"Darla loves to get out," says her caregiver. The two of them will attend any public event or take the bus downtown and walk up and down Main Street, just to enjoy seeing new things and being outdoors, the caregiver explained.
Darla lives with her roommates Julie and Cindy in a warm, inviting home in Pleasanton that is conveniently located near a bus line. They all have the help of caregivers, who take turns staying overnight.
There was a time when such disabled adults had to move to other communities to find homes. Then, two decades ago, parents banded together to form a nonprofit organization to purchase properties in the Tri-Valley that could be homes for their disabled children when they reached adulthood.
"There was no housing available in the Bay Area," recalled Norm Guest, a founding member of the organization whose grown daughter Darlene has cerebral palsy. "We found a group home in Sonoma."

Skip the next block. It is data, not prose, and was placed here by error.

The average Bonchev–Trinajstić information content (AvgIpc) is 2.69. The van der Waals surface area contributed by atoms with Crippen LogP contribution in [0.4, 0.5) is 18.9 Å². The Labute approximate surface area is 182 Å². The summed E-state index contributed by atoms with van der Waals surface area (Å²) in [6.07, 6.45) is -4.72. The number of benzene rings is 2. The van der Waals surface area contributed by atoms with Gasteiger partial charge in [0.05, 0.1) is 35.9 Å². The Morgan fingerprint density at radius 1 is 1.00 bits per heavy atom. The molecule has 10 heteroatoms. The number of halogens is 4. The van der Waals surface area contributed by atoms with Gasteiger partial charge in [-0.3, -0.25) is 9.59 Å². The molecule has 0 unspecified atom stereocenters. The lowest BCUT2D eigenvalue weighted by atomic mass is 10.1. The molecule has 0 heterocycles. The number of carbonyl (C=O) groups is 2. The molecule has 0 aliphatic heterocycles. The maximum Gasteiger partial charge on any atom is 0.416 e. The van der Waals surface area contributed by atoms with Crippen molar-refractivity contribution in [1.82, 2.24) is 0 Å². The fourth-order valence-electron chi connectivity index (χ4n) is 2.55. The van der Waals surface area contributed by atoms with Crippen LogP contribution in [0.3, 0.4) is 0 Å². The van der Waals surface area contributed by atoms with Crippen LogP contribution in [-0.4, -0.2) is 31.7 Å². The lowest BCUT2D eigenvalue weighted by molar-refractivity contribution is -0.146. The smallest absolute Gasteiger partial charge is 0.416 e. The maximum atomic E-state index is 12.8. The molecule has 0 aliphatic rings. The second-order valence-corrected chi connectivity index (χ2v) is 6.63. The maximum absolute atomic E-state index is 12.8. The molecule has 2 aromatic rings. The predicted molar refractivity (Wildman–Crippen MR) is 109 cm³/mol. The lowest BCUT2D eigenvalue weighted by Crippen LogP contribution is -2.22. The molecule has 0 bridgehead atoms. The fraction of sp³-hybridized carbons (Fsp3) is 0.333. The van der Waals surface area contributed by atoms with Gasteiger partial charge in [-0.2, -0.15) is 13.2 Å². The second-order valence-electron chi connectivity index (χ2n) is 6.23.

That home closed after Darlene finished high school at age 22, and she moved to a place in Stockton. When that didn't work out she moved back in with her folks in Pleasanton.
"Then I got into this group of parents," Guest remembered. "They said, 'We're going to start an organization that's going to provide housing,' and I said, 'That's for me.'"
The parents selected the name Housing Options Utilizing Supportive Environments (HOUSE), and the nonprofit House Inc. was incorporated in May 1991 to provide homes, with support services supplied by other agencies.
"We wanted homes in the same community where our children were born and raised," Guest said.
The founders raised the $150 for the business license by selling hotdogs at a cat show. Then the Garnet Austin Chapter of ARC (Association for Retarded Citizens) in Livermore donated $170,000 to House Inc. to purchase property. The new group also received $75,000 from the city of Pleasanton and $20,000 from Livermore and bought duplexes in each of those cities.
"Most of the homes started out with children of people on the board," Guest said. "Darlene went into the Livermore unit."
But first the houses were renovated, using funds from the county and state.
"We had to bust out walls and make it more handicapped accessible," Guest said.
Now, 20 years later, Reach owns nine homes -- six in Pleasanton and three in Livermore -- and founders Guest, Sue Johnson and Lloyd Hanson are still on the board.